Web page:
You're about to finish your first book, and it's time to look at publication. Do you seek publication with traditional publishers? If you choose to self publish, what does that involve? There are a lot of questions, and I can help with them.
In 2008 I published the memoir "Freedom's Just Another Word," which received 18 Five Star reviews on Amazon, and was positively reviewed by the New York Journal of Books: http://www.nyjournalofbooks.com/book-review/freedom’s-just-another-word
I am about to publish my second memoir, to be entitled "Healing The Writer."
To pursue publication, I conducted intensive research to learn about the industry, including evaluations of traditional publishing and self publishing. I attended writer's conferences, met with literary agents from New York City, talked with publishing executives, publicity experts, and attended numerous lectures on various aspects of the publishing process.
I attended a seminar with a New York literary agent called "Pitching Your Manuscript," and got to practice my pitch with the agent. Based on feedback she provided, I completely reworked my pitch presentation, which led to 2 expressions of interest in my manuscript from literary agents in pitch meetings the next day.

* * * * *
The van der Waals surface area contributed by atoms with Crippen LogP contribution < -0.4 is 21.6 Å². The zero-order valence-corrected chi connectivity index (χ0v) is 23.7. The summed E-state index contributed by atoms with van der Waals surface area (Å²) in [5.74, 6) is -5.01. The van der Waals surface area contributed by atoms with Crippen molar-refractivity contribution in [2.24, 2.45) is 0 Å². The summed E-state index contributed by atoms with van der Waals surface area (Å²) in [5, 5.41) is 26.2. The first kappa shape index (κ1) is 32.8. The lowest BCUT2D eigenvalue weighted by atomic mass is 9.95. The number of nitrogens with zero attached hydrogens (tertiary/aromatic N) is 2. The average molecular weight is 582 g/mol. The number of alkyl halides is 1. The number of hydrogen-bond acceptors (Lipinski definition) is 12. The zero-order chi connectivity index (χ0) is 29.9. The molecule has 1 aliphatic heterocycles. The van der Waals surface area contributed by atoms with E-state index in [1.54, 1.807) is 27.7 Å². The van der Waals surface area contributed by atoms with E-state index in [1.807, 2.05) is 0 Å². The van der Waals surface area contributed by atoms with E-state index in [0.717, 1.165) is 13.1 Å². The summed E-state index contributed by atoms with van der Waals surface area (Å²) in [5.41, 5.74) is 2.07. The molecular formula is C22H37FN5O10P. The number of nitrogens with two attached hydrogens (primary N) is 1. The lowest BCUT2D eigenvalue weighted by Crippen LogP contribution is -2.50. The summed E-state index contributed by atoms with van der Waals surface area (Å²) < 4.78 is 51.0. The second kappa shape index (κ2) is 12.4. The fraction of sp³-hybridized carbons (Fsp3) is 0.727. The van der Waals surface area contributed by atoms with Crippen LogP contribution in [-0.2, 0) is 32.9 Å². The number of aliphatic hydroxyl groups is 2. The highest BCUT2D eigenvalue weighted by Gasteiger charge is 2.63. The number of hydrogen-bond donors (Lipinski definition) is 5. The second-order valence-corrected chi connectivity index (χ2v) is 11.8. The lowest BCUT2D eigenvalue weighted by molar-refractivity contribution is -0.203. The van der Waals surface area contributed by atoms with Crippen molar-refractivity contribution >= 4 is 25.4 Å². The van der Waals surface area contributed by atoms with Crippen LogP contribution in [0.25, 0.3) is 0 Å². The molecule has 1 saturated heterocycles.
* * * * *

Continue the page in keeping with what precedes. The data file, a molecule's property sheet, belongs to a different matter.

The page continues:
In one pitch meeting, I described my manuscript to a literary agent from a prestigious firm in New York City, who was very interested, and asked to read my manuscript. He later passed on representing me, though he spoke very favorably about the book, saying "there is much to admire here."
I attended a panel discussion about the business side of publication - I found out there are really 2 contracts in traditional publishing. The first between an author and the agent, and the second between the author and the publisher. It lends itself to divided loyalty for the literary agents, and in my opinion, is a weakness in that system.
I studied the Print on Demand self publication model extensively, and saw some of the positives - a quicker publication cycle and more control over the book. I saw some negatives - the "vanity publishing" label still associated with self publishing, and the inability to get reviewed by Publisher's Weekly and other resources.
I also saw a number of self publishing companies which were more interested in selling a writer services than in selling books. I found a Print on Demand publisher which fit my needs, and will use that same publisher for my second memoir.